“Being a SAHM Wasn’t for Me; Working Was, Shockingly”

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This month, we’ve invited moms who inspire us to share their stories with Momtastic for our Super Mom Series. Carrie Southworth is a mom of two daughters and co-founder of Twigtale, a company that produces expert-scripted books to help children with life-changing issues such as moving and becoming big siblings. She grew up thinking she was meant to be a stay-at-home mom, and then she discovered that working outside of the home actually made her a better parent.

Growing up, I thought I was destined to be a stay-at-home mom. I could feel it in my bones. On the back of the PSATs, when they asked me what I wanted to be when I became an adult, I scrawled “a mom” with my number two pencil. I was a nurturer! I loved crafts!  I loved to cook! In high school my friends would often refer to me as the camp counselor; I was the organizer, the planner, the one who always packed snacks for road trips.  I was going to NAIL this stay-at-home mom thing.

And then I had my first child, and I realized I was wrong. About all of it.

Motherhood wasn’t anything like what I expected it to be. And somewhere in those first few months of sleepless nights and colicky cries I realized deep down that if I was going to be a happy, sane mother I was going to have to work outside the home to keep me balanced.  I needed a job to make me a better mom. I needed a job to keep me from resenting my husband, my children, and my life. It was a hard lesson to learn. One I hadn’t expected, and one I had a lot of guilt about, because this is not how I imagined it would be.

And you know what else I was wrong about? My mommy instincts. I had always assumed that all I would have to do was rely on my mommy instincts to solve every problem, to answer any question my three-year-old would throw at me, to navigate the mid-grocery store temper tantrum and the elevator scream-fest. Yeah… I was very, very wrong about that.  Sure — I kind of knew what to do, but many times I found myself grasping at straws looking for answers I couldn’t begin to find inside.  

Eventually I looked for help and found experts like Allison LaTona, MFT, a group facilitator at Babygroup — a group that provides guidance to parents of young children in Santa Monica. I loved that Allison was a child development expert who could help fill in the gaps where my mommy instincts were lacking. She gave me insight into the power of language we use with our children. She helped teach me about good enough parenting – how the best parents are mindful parents who try their best, but understand that they will never be perfect.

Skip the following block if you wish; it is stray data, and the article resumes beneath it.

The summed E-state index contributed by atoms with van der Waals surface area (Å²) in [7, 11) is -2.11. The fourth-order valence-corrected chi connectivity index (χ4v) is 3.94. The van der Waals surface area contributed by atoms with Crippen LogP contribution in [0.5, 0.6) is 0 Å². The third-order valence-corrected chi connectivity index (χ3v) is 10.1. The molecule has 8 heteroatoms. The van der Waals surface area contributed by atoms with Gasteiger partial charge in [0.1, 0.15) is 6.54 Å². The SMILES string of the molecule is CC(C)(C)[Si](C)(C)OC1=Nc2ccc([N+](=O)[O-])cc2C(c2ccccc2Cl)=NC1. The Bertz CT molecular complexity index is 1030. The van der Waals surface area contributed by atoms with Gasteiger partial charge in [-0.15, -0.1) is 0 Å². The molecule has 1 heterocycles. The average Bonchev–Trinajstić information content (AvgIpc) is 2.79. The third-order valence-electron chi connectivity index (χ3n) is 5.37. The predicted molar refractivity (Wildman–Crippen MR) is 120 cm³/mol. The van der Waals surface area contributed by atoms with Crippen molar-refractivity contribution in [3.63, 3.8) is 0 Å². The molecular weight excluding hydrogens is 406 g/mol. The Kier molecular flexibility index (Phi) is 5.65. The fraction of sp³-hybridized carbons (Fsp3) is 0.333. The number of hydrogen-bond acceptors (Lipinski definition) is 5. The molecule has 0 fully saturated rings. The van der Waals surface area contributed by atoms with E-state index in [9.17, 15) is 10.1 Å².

Around the same time I met Allison, my childhood friend and fellow parent, Nishad Chande, came to me with the idea for Twigtale. Nishad had an idea for a business that would give parents access to the expert language and parenting tools experts like Allison advocated.  Many child development experts tout the benefits of creating a book for a young child, and by allowing parents to do it online and use personal photos Twigtale was an innovative idea. Nishad and I co-opted Allison to write our first Twigtale titles and the business was off and running. Later I would come to see this as a life-saving moment. The start of Twigtale provided me a career outside of the home as well as a way to help parents of young children.

Ultimately, I have two deliciously adorable, quirky, hysterical, and healthy daughters. I have a supportive, intelligent, and handsome husband who makes me belly laugh and grills a mean steak. And I am finding a path between being a mom and having a career that at times feels right  — but only because I have learned to allow myself to have the doubts, surprises, chaos and anxiety that come with both.  I’ve learned that I will never know it all, that I will never do it perfectly, and that what I have is enough.  

And knowing I have enough is a powerful, humbling realization.

My advice: Let go of trying to be the mother you were supposed to be. Forget the random, dusty pile of files sitting in your bedroom corner or the fact your children have eaten fish sticks for dinner four times this week. Feel confident saying “I don’t know, let me think about how to answer that” when your child asks about death. Ask for help from your friends, from family, professionals. Find your balance and know inside that you are enough, that what you are doing is enough.